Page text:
Frankel: Third party candidate not necessarily “breath of fresh air”

He’s against the war in Afghanistan, in favor of legalizing marijuana and a proven fiscal conservative. He’s neither a Republican nor a Democrat, but a bold maverick, bucking the traditional two-party system of American politics. He is former New Mexico Gov. Gary Johnson, a paragon of libertarianism, and he is running for president on the Libertarian ticket.

Lest you think he is an antidote to the antiquated social policies of the GOP and ineffective fiscal stances of the Democratic Party, Gary Johnson would make a thoroughly disastrous president.

Johnson’s primary platform is submitting a balanced budget by 2013. What this entails is an across-the-board 43 percent cut in spending. He would also turn Medicare, Medicaid and Social Security into block grant programs, allowing states to determine how much money should be spent on each or, as he said, “innovate, find efficiencies and provide better service at lower cost.”

Throwing money at states to spend as they please, free of government oversight, may be in line with Johnson’s small-government philosophy, but it would in no way benefit senior citizens who are already facing billions of dollars in cuts from Medicare and Social Security.

In regard to unemployment, Johnson staunchly opposes President Barack Obama’s jobs bill and bailouts without offering much in the way of an alternative. Johnson said ending “uncertainty” for a small business is the only effective way to spur job growth and that the government is entirely ineffective at creating jobs.

Johnson’s position on gun control is unconscionable given the recent rash of mass shootings.

Johnson said, “From the United Nations to city council chambers across the nation, gun rights are constantly under attack from those who believe, mistakenly, that restricting our right to own firearms legally will somehow make us safer.”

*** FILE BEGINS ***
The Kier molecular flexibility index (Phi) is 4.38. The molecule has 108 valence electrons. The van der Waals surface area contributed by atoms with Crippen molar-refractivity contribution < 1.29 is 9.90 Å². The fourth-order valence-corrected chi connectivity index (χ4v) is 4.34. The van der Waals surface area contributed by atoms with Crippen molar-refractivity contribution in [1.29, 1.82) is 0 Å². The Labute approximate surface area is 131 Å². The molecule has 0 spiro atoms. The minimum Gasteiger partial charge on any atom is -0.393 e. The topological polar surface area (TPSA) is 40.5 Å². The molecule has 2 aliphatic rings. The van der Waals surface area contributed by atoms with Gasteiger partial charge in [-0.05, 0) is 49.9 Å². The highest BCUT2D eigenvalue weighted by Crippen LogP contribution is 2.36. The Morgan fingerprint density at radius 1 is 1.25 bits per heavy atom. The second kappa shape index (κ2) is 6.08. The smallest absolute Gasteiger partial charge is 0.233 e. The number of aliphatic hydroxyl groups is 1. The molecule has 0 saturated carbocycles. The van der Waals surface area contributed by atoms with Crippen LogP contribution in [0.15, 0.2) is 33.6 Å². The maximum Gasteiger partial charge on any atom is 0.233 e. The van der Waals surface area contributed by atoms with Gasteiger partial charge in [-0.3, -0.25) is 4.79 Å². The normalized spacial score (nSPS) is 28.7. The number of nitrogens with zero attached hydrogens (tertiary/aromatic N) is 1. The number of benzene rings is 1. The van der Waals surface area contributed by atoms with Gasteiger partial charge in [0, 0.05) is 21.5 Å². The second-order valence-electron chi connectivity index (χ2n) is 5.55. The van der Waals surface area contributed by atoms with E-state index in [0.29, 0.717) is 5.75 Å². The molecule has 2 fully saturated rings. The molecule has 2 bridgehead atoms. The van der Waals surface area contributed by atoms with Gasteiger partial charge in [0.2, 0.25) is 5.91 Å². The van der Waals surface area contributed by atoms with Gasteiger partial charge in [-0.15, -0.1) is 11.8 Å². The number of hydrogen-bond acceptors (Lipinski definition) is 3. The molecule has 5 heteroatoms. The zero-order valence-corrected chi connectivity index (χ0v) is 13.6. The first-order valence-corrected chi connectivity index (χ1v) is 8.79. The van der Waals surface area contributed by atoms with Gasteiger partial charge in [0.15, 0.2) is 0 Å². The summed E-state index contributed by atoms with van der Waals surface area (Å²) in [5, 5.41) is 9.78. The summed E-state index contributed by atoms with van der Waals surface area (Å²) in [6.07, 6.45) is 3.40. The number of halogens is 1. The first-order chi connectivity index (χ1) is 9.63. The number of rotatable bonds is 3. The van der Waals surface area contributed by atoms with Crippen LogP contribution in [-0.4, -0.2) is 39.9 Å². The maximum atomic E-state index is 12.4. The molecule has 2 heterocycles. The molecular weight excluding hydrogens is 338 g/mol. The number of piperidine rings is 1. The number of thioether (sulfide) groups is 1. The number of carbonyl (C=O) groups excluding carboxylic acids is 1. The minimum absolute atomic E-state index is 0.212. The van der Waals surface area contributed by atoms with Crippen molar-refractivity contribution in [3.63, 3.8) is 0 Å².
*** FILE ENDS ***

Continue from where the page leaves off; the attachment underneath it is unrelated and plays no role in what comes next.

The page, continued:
His logic flies in the face of numerous studies proving otherwise, such as one from the Harvard Injury Control Research Center, which found that homicide was more prevalent in cities, states and regions with greater numbers of guns.

Johnson’s stance on pro-abortion rights may appeal to some liberals, but it should be noted that under his budget he might decrease federal funding of Planned Parenthood – which devotes only 3 percent of its patient care to abortion services. His pro-abortion stance, along with his liberal views on civil liberties, immigration, marijuana legalization and foreign policy endear him to many Democratic voters.

The reality is that a Johnson presidency would result in a standstill between Congress and the executive branch. As governor of New Mexico, Johnson earned the nickname “Governor Veto” because of his propensity to wield veto power. Furthermore, Congress members of both parties would be extremely hesitant to collaborate with Johnson on legislation for fear of upsetting their core constituencies as a result of his politically inconsistent ideologies.

To say that a vote for Johnson is a wasted vote undermines the entire democratic process. A vote for Johnson will, however, weaken both Obama and former Gov. Mitt Romney’s campaigns. Voters have plenty of reasons to be disillusioned by Obama and disappointed by Romney’s nomination, but going rogue and voting for Johnson will not help. Choosing a mainstream candidate is not a choice between the lesser of two evils when you consider how poor a job Gary Johnson would do as president.